It was the summer of 2008, and I was in Wayne, New Jersey, standing in a Hooters parking lot with Captain Oleg Kulikov, a New York–based Russian spymaster. For three years, I’d been working for Moscow, trying to prove my worth. I wanted to become a key asset for the GRU, Russia’s military intelligence agency. In return, I wanted a hefty paycheck and thought I’d done enough to earn it. But Kulikov was dithering—and he could see I was upset.
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What he didn’t know: I was a double agent, working for the FBI. My mission was to make the Russians believe I was a spy. Which meant I had to show Kulikov that I was tired of his games and willing to walk away.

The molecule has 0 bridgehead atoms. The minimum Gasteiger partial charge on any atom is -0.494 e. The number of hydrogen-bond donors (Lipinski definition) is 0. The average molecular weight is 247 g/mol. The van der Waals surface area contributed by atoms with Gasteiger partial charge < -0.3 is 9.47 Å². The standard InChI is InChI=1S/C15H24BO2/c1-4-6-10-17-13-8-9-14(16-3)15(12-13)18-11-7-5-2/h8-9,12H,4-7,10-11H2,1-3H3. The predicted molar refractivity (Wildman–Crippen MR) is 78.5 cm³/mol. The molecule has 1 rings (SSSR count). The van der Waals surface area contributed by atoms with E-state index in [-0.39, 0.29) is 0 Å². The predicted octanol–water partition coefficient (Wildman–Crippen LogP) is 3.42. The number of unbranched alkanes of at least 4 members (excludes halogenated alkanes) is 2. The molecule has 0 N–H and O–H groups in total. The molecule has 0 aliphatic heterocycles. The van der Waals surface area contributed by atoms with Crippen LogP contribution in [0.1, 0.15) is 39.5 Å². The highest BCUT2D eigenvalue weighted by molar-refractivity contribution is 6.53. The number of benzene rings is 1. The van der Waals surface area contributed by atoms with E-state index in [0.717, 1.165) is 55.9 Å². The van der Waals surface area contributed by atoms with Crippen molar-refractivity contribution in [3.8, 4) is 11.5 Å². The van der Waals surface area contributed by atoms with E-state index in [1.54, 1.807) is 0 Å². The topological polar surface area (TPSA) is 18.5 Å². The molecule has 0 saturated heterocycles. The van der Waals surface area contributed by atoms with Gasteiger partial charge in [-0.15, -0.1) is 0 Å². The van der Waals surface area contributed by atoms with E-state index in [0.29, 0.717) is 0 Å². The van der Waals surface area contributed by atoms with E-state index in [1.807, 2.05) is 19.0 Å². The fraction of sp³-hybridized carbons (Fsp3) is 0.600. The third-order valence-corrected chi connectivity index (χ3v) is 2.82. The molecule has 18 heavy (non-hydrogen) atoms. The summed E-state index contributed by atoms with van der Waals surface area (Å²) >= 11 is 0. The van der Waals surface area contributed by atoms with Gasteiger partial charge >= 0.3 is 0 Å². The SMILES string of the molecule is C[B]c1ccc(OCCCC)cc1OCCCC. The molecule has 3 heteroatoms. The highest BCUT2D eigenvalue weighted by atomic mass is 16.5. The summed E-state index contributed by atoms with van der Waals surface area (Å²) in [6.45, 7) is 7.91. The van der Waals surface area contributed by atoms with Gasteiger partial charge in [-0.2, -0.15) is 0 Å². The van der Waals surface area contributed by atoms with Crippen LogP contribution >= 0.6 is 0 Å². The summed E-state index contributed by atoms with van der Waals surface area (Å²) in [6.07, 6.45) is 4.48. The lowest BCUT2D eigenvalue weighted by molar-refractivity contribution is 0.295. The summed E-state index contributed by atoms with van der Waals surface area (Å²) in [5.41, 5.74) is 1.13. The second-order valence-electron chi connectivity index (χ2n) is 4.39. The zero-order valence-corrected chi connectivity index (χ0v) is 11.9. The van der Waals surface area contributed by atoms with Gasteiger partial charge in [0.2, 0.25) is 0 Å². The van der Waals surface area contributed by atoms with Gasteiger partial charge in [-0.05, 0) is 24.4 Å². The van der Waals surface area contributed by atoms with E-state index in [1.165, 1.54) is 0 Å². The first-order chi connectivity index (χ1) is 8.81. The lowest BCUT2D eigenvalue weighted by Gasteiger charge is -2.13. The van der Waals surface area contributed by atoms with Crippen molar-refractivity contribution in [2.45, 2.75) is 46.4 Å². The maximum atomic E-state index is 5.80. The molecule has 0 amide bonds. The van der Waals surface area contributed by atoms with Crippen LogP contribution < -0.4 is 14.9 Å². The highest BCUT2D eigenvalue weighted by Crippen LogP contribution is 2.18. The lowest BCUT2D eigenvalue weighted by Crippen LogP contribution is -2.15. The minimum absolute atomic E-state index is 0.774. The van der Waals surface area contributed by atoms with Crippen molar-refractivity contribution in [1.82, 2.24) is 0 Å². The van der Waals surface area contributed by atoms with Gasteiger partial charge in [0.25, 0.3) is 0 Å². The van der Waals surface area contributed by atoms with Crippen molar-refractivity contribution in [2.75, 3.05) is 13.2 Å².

I’ve thought of this moment several times since Donald Trump won the 2016 presidential election. Many have speculated that Trump is a Russian asset— perhaps a longtime one. His ties to ex-Soviet oligarchs are certainly troubling; some allege he’s allowed the Russian mob to launder big money through his properties (the Kremlin reportedly has extensive links to organized crime). His remarks about Moscow are equally troubling. He has defended the Kremlin’s killing of dissidents (“Do you think our country is so innocent?”) and dismissed claims by his own intelligence services that Russian-backed hackers carried out a plot to undermine his opponent—and American democracy—in November.